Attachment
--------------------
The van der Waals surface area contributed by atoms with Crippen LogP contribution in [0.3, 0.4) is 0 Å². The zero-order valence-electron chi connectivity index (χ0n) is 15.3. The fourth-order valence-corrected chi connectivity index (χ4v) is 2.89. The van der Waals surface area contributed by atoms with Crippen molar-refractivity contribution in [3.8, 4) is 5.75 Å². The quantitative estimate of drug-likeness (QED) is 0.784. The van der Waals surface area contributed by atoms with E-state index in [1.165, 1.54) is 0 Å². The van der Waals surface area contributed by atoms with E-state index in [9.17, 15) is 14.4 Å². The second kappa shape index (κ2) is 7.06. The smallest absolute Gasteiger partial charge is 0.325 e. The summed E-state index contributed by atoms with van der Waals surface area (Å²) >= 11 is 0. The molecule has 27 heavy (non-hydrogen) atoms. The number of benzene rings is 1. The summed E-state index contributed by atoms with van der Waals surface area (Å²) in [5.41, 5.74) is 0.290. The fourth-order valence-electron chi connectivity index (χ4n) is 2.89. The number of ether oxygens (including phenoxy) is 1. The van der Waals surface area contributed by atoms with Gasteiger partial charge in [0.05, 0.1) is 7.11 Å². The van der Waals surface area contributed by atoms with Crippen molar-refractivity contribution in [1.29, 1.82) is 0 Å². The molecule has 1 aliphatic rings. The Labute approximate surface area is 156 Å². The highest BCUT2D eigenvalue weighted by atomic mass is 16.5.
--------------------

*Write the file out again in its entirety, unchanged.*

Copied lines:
The van der Waals surface area contributed by atoms with Crippen LogP contribution in [0.3, 0.4) is 0 Å². The zero-order valence-electron chi connectivity index (χ0n) is 15.3. The fourth-order valence-corrected chi connectivity index (χ4v) is 2.89. The van der Waals surface area contributed by atoms with Crippen molar-refractivity contribution in [3.8, 4) is 5.75 Å². The quantitative estimate of drug-likeness (QED) is 0.784. The van der Waals surface area contributed by atoms with E-state index in [1.165, 1.54) is 0 Å². The van der Waals surface area contributed by atoms with E-state index in [9.17, 15) is 14.4 Å². The second kappa shape index (κ2) is 7.06. The smallest absolute Gasteiger partial charge is 0.325 e. The summed E-state index contributed by atoms with van der Waals surface area (Å²) >= 11 is 0. The molecule has 27 heavy (non-hydrogen) atoms. The number of benzene rings is 1. The summed E-state index contributed by atoms with van der Waals surface area (Å²) in [5.41, 5.74) is 0.290. The fourth-order valence-electron chi connectivity index (χ4n) is 2.89. The number of ether oxygens (including phenoxy) is 1. The van der Waals surface area contributed by atoms with Gasteiger partial charge in [0.05, 0.1) is 7.11 Å². The van der Waals surface area contributed by atoms with Crippen molar-refractivity contribution in [1.29, 1.82) is 0 Å². The molecule has 1 aliphatic rings. The Labute approximate surface area is 156 Å². The highest BCUT2D eigenvalue weighted by atomic mass is 16.5.